The latest COVID-19 vaccine rollout update showed that 19 per cent of the doses made available to the states, and the Commonwealth-managed general practice, aged care and disability sites, had not been utilised yet.
According to the report, dose utilisation is the number of doses administered out of the total delivered and it includes a small percentage for wasted doses.
It showed that 11.3 million vaccine doses had been distributed, including 4.3 million to the states and 6.5 million to general practices.
More than 7.3 million doses had been administered, with dose usage highest in NSW and Tasmania (98 per cent) and lowest in Western Australia (78 per cent).
Usage was lowest in general practice (74 per cent).
Stephen Duckett, director of the health program at the Grattan Institute, said it was not surprising the state mass vaccination centres were more efficient than general practices.
“If you’re doing 5000 people a day, and you have five doses left over at the end of the day, it’s a far smaller proportion than doing 10 people a day. A small centre like a general practice is almost inevitably going to have higher wastage,” he said.
Pressure is mounting on the federal government to speed up the rollout as premiers struggle to manage outbreaks in Queensland, NSW and Western Australia.
Who’s eligible for COVID vaccination?
With lockdowns gripping much of the country and shifting rules around vaccines, you might be considering whether it’s time to get the jab.
Prime Minister Scott Morrison announced on Tuesday younger Australians could request the AstraZeneca vaccine through their GPs.
Medical advice from the Australian Technical Advisory Group on Immunisation (ATAGI) has recommended that AstraZeneca is the preferred vaccine for those aged 60 and over.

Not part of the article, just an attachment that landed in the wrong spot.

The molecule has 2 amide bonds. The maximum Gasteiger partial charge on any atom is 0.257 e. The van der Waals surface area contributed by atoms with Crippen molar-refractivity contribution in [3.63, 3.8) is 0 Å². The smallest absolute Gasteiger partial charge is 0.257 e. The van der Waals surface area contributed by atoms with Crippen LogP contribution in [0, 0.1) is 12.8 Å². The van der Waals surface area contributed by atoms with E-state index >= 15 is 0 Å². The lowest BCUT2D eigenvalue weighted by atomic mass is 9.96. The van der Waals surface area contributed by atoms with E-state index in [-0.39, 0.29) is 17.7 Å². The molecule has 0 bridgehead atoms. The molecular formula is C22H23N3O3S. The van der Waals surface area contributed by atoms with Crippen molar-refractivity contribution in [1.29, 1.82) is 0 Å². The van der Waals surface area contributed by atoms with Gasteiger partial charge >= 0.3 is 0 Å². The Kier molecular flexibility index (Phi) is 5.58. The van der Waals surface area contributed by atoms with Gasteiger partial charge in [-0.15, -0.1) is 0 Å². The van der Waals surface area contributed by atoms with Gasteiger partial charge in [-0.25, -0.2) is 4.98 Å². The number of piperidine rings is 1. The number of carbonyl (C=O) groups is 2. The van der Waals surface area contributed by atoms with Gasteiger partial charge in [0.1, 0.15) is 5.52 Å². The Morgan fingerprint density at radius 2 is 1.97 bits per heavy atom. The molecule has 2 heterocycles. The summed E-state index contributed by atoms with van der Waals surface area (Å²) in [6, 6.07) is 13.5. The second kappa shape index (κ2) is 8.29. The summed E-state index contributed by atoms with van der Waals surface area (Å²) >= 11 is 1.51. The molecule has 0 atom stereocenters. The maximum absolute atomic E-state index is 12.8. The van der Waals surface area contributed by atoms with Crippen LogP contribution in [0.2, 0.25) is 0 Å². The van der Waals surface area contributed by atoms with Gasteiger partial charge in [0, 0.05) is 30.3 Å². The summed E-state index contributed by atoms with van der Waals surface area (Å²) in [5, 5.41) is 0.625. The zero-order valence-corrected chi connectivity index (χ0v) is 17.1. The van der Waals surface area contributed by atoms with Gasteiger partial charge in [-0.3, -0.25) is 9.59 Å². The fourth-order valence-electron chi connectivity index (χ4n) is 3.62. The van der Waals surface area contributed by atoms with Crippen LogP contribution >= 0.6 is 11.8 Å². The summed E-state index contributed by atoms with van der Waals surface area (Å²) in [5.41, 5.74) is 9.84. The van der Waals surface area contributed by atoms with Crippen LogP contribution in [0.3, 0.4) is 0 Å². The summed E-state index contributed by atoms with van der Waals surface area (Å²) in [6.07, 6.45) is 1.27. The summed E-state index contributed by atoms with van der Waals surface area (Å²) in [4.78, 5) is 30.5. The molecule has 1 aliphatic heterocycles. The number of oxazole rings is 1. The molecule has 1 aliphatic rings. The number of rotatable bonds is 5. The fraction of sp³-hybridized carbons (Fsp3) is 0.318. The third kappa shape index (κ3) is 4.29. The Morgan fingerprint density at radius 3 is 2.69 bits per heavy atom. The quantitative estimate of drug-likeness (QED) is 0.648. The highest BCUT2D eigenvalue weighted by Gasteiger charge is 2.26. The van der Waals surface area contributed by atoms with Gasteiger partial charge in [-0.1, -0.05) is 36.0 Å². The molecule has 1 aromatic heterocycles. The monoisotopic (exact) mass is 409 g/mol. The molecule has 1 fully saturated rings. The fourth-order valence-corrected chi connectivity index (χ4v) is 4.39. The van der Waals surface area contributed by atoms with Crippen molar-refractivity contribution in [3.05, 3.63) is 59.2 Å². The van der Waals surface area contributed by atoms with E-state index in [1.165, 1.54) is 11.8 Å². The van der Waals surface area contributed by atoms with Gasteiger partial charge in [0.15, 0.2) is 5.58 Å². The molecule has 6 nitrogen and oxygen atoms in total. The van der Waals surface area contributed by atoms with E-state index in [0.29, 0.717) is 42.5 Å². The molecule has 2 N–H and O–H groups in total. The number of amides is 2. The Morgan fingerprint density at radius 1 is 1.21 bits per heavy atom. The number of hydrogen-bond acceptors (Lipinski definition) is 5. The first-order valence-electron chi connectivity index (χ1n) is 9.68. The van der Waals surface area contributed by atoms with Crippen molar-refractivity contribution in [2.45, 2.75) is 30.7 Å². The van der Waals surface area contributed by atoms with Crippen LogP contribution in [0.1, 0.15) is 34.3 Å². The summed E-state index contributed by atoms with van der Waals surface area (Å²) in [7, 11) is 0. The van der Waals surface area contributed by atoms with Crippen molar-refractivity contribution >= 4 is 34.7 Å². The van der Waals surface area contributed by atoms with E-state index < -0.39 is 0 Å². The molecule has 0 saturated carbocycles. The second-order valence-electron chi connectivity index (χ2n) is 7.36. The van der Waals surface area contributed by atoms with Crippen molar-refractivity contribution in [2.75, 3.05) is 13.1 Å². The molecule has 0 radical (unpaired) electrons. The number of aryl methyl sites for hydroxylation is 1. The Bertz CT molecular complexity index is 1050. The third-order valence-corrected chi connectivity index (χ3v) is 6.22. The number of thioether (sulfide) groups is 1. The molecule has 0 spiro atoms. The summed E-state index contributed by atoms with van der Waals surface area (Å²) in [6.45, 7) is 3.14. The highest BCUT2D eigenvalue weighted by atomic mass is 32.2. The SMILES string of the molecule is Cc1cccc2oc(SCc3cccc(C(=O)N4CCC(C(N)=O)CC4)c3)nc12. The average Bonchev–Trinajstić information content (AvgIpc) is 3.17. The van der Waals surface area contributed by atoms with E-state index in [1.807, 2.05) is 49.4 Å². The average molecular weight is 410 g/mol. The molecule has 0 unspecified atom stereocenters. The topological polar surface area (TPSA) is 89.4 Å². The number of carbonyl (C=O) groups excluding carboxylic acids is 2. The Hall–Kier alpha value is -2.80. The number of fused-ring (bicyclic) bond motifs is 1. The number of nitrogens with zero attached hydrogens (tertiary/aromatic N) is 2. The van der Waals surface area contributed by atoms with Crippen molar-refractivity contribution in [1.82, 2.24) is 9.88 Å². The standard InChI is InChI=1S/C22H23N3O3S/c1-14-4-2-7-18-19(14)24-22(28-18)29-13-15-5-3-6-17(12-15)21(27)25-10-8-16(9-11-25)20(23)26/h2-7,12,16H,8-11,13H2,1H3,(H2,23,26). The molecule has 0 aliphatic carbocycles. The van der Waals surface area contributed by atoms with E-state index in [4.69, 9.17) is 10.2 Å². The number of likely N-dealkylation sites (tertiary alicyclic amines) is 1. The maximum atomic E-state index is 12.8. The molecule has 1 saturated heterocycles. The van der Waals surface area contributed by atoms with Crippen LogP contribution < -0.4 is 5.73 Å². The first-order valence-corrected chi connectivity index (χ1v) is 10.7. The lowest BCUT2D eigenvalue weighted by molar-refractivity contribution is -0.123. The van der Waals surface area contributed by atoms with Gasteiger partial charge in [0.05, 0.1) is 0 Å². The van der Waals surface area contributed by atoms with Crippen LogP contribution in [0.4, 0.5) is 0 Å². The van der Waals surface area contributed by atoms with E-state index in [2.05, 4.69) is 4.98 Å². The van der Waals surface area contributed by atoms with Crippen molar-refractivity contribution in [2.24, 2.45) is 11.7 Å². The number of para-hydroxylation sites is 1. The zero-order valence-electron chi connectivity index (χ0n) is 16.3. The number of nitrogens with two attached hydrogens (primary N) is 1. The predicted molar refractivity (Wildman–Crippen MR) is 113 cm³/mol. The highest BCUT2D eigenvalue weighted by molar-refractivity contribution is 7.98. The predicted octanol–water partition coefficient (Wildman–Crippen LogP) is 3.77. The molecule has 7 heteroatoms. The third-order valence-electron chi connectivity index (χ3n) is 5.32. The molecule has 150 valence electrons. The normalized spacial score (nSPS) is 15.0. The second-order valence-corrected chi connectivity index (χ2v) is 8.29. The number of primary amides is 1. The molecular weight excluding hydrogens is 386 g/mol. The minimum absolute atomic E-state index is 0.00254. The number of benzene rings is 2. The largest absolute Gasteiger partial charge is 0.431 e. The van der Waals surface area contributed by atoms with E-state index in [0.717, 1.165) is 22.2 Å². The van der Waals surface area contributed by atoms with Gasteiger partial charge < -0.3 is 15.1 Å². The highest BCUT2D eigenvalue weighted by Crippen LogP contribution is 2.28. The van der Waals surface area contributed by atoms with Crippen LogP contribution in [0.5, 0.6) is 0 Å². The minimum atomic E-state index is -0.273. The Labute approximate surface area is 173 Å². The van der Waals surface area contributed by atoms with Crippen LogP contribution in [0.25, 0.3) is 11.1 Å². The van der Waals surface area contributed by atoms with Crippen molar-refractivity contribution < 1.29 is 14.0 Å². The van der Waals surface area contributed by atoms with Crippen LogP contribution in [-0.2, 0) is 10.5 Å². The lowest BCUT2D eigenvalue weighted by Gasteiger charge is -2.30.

The AstraZeneca jab has been linked to blood clots in extremely rare cases.
Yesterday, some state premiers said the decision to offer younger people the AZ jab had not been made by the National Cabinet, which is composed of state and territory leaders.
NSW premier Gladys Berejiklian urged anyone under 60 to talk to their GP before electing to have the AstraZeneca vaccine.
However, Queensland chief health officer Jeannette Young said she did not think it was the time to “risk the safety of young Australians” by encouraging them to have the AstraZeneca vaccine.
WA premier Mark McGowan also said the health advice was that vaccinating under 40s with AstraZeneca “should not happen”.
Queensland Health Minister Yvette D’Ath said that some of the state’s vaccination centres would run out of Pfizer vaccines as early as 5 July.
NSW Health administered 20,836 doses on Tuesday, its highest ever number, as Greater Sydney went through its fourth day of a two-week lockdown.
Ms Berejiklian foreshadowed additional vaccination sites and pharmacies in NSW to drive the rollout, but noted more GPs were needed to ramp up administration.
A spokesperson for NSW Health said they were exploring options to further expand vaccination capacity to support the GP network.
GP Charlotte Hespe said her Sydney general practice would begin administering Pfizer vaccines on 5 July, though many practices were discouraged by the cost.
“It’s so badly funded to support GPs to do this. We’re not talking greedy funding, just costing to make it worth your while to do it,” she said.
“Breaking even would be fine, but there’s no cost for infrastructure, there’s no cost for admin, and the Pfizer is more costly in terms of admin requirements to roll out.”
Dr Duckett said for the next couple of months, supply would not meet the demand driven by the current outbreaks.
“Like what we saw in Victoria, and what we’re now seeing in NSW, massive increase in demand. One of the reasons people were hesitant about being vaccinated was they said there’s ‘no virus, I don’t care’. We are now seeing that that was wrong,” he said.
He said both mass vaccination centres and general practices were essential for a mass vaccination program, along with multiple education campaigns to target different groups.
“Some people don’t know if the vaccine is effective. That’s one audience. Some might say there’s no risk, so that’s another audience,” he said.
He said an education campaign should not be held up until supply problems were resolved.
“Obviously it’s better if they’ve got no supply problems, but we’ve got no supply problems for AstraZeneca and people are still not being vaccinated,” he said.
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